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The Rifle

The Rifle

Scris de Gary Paulsen

Povestit de Norman Dietz


The Rifle

Scris de Gary Paulsen

Povestit de Norman Dietz

evaluări:
3/5 (56 evaluări)
Lungime:
2 ore
Lansat:
17 ian. 2014
ISBN:
9781490608549
Format:

Descriere

In this wonderfully crafted novel, a rifle, not the people who come to own it, is the main character. This story follows the rifle from its creation in 1768 to a shattering event as it roars back to life in 1994. Gary Paulsen is one of the most popular writers of young adult fiction in America today.
Lansat:
17 ian. 2014
ISBN:
9781490608549
Format:

Despre autor

Gary Paulsen (1939-2021) wrote more than two hundred books for children and adults. Three of his novels – Hatchet, Dogsong, and The Winter Room – were Newbery Honor books. In 1997, he received the ALA's Margaret A. Edwards Award for his contribution to young adult literature. His books have sold over 35 million copies around the world.


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3.1
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  • (1/5)
    Gary Paulsen is an excellent storyteller, and I have read a number of his books about nature and survival. As I started reading The Rifle, I was entranced with his descriptions of early America, and the tale of a gunsmith determined to make the best rifle he could. It wasn't until I got about halfway through this small book before I started seeing some indication that this was not just a tale of a man and a rifle, but I continued reading to the end. I cannot and will not recommend this book, because, unfortunately, the author turns it into a heavy-handed political statement, and ruins the enjoyment of the first part. What a shame.
  • (5/5)
    Everyone should read this book!
  • (5/5)
    The Rifle is about a gunsmith name Cornish McManus that builds a Rifle of such accuracy that he knew he could never build another like it. But McManus has to sell the rifle to make money. McManus sells the rifle to John Byam that uses it in the American Revolution. The Rifle then passes down to other owners until present day. But when the rifle gets pass down to the new owners, none of them check to see if the rifle is loaded.
  • (3/5)
    First Line: It is necessary to know this rifle.This short little book traces the history of one flintlock rifle from its creation during the American Revolution to the 1990s.The rifle's creation is a months-long labor of love by a journeyman gunsmith named Cornish McManus. When completed, it is most definitely a "sweet rifle" (meaning one of stunning beauty and accuracy). In desperate need of money, Cornish reluctantly sells the gun to John Byam, a sharpshooter in the Revolutionary War who dies of dysentery.The rifle, intended as a gift to a son killed in battle, is tucked away and forgotten as the centuries pass. In the 1990s it is found, and changes hands a few times until it rests above the mantel of a home in Missouri. Tragedy will ensue because-- during all this time and through all the hands it's passed-- no one has ever checked to see if the rifle is loaded.The first part of this book is wonderful. The craftsmanship that goes into the making of this rifle is phenomenal, and Paulsen brings the entire process to life. The rifle's "life" while in the hands of sharpshooter John Byam is also vivid and well done.But the book falls apart in the end. It's obvious that the author wants to teach children how deadly serious guns are, that no matter how beautiful they are or how innocently they are kept, guns are made to kill-- and they will kill. But it strains credulity to the breaking point to believe that a gun loaded in the 1770s will still fire first-time true in 1993.Paulsen does not believe that "guns don't kill people, people kill people," but the tragedy that occurs at the end of the book is due entirely to humans who don't care about simple gun safety. The ending of the book, in particular, bothered me: "And in the meantime the rifle sits in the gun cabinet. Waiting." Guns are not inhabited by evil spirits who lurk patiently until the unwary come within range. (Although all too often they are owned by people who have no business having them in their possession.)Middle school children may well take Paulsen's message to heart, and I hope they do, but for most of the adults who read along with their children, the aim of his story is going to fall short.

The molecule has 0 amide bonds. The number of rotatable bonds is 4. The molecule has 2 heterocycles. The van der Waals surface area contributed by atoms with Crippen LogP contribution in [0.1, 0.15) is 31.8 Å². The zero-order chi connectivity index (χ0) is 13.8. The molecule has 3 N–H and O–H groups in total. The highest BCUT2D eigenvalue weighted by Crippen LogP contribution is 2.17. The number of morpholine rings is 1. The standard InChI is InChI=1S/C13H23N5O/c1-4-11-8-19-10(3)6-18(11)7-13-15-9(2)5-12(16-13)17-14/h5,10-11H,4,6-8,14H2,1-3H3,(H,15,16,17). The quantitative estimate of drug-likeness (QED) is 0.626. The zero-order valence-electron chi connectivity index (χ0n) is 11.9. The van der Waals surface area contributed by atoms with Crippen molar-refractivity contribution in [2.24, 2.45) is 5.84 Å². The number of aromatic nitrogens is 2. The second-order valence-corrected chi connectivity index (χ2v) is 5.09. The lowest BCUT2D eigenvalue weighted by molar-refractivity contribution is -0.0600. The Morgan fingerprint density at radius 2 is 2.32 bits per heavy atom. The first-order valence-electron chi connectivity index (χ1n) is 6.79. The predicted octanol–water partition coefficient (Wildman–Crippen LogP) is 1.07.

• (5/5)
    This book is about a rifle that has been passed through George's family from generation to generation. This book is great and shows the main character's hard work to keep the rifle and pass it on one day to his family.